For short-term studies, ZsGreen+/Luc+ mMSCs, mKSCs, hKCs, macrophages or Luc+ hUC-MSCs and hBM-MSCs were administered IV or IC to BALB/c mice. For long-term study, ZsGreen+/Luc+ mMSCs or Luc+ hUC-MSCs were administered IV or IC to BALB/c (severe combined immunodeficient) SCID mice (see Table 1 for route, cell dose and number of animals in each experiment). The in vivo biodistribution of cells was monitored by BLI immediately after cell administration and at multiple time points up to 30 days. Mice were administered 150 mg/kg body weight luciferin (Promega, UK) subcutaneously and imaged 15 min later in a bioluminescence imager (IVIS Spectrum, Perkin Elmer, UK). Imaging data were normalised to the acquisition conditions and expressed as radiance (photons/second/cm2/steradian (p/s/cm2/sr)), and the colour scale was adjusted according to the strength of signal detected. Because IV injections into the tail can lead to a small fraction of cells remaining in or around the injection site, causing strong signal intensities, the tails of animals that received cells via this route were covered prior to data acquisition. At the respective study end points, mice were culled and organs with any visibly identifiable tumours imaged ex vivo by BLI. Kidneys were cut coronally for ex vivo imaging, and all other organs were imaged whole. Bioluminescence signals of whole live mice or individual organs ex vivo were quantified by drawing regions of interest (ROIs) from which the total flux (photons/second) was obtained. The relative signal intensity from each organ was calculated as a percentage of the signal intensity from all organs. For ex vivo kidney imaging, the ROI was drawn around all four kidney halves and a single value for total bioluminescence signal was recorded.
Multispectral optoacoustic tomography (MSOT)
MSOT was carried out using the inVision 256-TF MSOT imaging system (iThera Medical, Germany). Images were recorded at the following wavelengths: every 10 nm from 660 nm and 760 nm and every 20 nm from 780 nm and 900 nm, at a rate of 10 frames per second and averaging 10 consecutive frames. All mice were allowed to equilibrate in the imaging system for 15 min prior to recording data. For monitoring of the biodistribution of macrophages after IV administration, a 15-mm section of the abdomen to include the liver, kidneys and spleen of the mice was imaged repeatedly for a total of 4.5 h; 30 min into the imaging, the mice received the macrophages via a tail vein catheter. For the IC imaging, a 15-mm section of the abdomen was imaged once, followed by an ultrasound (Prospect 2.0, S-Sharp, Taiwan)-guided injection of macrophages into the left ventricle of the heart. Mice were then returned to the photoacoustic imaging system for imaging as previously described. Data was reconstructed, and multispectral processing was performed to resolve signals in the liver, kidney and spleen for GNRs. Regions of interest were drawn around the liver, right kidney and spleen (an example is shown in Additional file 4) to generate mean pixel intensity data.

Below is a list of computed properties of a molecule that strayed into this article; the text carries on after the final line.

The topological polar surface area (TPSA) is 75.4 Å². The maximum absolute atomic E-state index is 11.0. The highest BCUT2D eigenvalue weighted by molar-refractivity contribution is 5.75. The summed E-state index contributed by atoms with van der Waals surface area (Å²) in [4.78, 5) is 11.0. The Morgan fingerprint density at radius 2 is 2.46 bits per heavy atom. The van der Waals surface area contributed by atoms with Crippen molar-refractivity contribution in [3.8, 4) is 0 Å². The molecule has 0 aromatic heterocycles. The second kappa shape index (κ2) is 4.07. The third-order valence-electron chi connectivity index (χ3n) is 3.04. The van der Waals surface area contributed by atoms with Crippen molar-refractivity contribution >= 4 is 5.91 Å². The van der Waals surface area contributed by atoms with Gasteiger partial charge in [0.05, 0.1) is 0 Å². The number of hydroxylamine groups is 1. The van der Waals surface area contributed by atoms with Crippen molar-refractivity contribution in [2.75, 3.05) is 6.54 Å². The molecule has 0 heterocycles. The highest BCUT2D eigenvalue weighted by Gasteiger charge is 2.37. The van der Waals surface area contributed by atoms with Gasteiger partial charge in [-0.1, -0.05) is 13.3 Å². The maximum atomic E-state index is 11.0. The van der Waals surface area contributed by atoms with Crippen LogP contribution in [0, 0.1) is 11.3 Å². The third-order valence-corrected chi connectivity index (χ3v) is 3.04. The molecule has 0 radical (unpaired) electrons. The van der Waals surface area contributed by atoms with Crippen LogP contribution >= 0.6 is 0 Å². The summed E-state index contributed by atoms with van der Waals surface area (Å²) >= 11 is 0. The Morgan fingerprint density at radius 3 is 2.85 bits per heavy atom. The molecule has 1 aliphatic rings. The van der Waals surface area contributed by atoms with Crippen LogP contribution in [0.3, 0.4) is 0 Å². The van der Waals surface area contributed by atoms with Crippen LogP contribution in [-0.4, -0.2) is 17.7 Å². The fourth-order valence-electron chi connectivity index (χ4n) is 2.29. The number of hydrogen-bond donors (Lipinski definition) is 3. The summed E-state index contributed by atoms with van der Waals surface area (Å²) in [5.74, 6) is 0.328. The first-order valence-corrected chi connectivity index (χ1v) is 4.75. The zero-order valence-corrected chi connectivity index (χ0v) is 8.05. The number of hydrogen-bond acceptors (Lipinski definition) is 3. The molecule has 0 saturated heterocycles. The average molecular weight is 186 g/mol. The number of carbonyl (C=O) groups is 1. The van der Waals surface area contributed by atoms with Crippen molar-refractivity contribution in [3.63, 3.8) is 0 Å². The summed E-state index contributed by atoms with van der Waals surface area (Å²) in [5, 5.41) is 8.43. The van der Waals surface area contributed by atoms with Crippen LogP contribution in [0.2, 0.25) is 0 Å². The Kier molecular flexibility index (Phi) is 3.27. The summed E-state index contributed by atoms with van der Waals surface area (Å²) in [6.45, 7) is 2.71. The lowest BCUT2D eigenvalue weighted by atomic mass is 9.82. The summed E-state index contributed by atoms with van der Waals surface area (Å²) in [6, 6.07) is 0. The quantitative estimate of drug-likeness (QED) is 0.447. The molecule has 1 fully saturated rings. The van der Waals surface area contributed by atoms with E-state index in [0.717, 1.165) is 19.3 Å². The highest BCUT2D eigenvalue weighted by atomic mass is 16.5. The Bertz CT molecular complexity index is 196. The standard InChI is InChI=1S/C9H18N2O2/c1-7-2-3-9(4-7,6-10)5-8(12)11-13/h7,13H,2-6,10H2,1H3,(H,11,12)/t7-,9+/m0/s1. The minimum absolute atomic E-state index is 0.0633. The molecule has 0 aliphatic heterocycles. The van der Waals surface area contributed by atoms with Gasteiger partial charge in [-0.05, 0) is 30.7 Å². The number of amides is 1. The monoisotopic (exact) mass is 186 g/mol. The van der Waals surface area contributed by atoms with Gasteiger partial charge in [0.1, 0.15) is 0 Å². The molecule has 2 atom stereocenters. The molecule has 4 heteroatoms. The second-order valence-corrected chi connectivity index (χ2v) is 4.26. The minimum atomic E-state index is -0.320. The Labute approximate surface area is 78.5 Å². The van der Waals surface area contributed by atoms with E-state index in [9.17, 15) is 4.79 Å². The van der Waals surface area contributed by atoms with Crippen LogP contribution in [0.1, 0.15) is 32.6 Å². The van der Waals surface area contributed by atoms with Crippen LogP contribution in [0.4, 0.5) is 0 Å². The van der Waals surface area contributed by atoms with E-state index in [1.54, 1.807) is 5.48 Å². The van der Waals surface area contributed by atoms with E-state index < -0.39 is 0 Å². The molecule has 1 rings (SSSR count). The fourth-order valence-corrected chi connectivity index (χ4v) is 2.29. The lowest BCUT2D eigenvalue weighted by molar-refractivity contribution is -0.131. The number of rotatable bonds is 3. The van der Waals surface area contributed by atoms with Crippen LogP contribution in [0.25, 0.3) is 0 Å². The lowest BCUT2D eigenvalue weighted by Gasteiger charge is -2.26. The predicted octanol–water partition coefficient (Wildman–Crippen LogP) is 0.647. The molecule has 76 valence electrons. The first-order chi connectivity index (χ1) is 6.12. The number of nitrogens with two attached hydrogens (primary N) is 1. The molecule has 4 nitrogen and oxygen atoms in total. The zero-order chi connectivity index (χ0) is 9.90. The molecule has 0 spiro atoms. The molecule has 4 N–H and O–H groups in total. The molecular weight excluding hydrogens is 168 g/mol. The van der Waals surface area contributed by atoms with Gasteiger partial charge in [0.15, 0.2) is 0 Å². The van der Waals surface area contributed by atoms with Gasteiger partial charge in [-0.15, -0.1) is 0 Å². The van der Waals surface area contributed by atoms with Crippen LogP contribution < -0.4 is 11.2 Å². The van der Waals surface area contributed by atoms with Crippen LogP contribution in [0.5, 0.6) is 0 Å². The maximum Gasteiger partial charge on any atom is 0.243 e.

ZsGreen+/Luc+/SPION+ mMSCs (106) were administered to BALB/c mice IV (n = 2) or IC (n = 2 for short-term analysis; n = 5 for longitudinal tracking). The biodistribution of cells in the brain and abdomen was imaged with a Bruker Avance III spectrometer interfaced to a 9.4 T magnet system (Bruker Biospec 90/20 USR) using a Fast Low-Angle Shot (FLASH) T2*-weighted sequence at baseline and up to 2 days post administration. T2* relaxation times were obtained from a T2* map generated with a multi-gradient echo sequence by drawing ROIs around the cortex of the kidney (an example is shown in Additional file 5) or a region of the liver. At least one animal was culled at each time point for histological analyses, and brains and kidneys were fixed with 4% formaldehyde and imaged at a higher resolution post mortem (all MRI acquisition parameters are described in the Additional file 6). Tumours were imaged with a T2-weighted fast spin echo sequence.
Perfusion-fixed frozen brain and kidney sections were stained for the endothelial cell marker isolectin B4 (IB4, L2140, Sigma Aldrich, UK) as described previously . The presence of ZsGreen+ mMSCs within the brain and glomerular capillaries was imaged by confocal microscopy (LSM 800 Airyscan, Zeiss, Germany). Frozen kidney sections (7 μm) were stained for the presence of iron (Iron Stain Kit, Sigma, UK) according to the manufacturer’s instructions to detect SPIONs, and consecutive sections were counterstained with DAPI. Prussian blue-stained cells and ZsGreen-positive mMSCs were imaged by bright field and epifluorescence microscopy.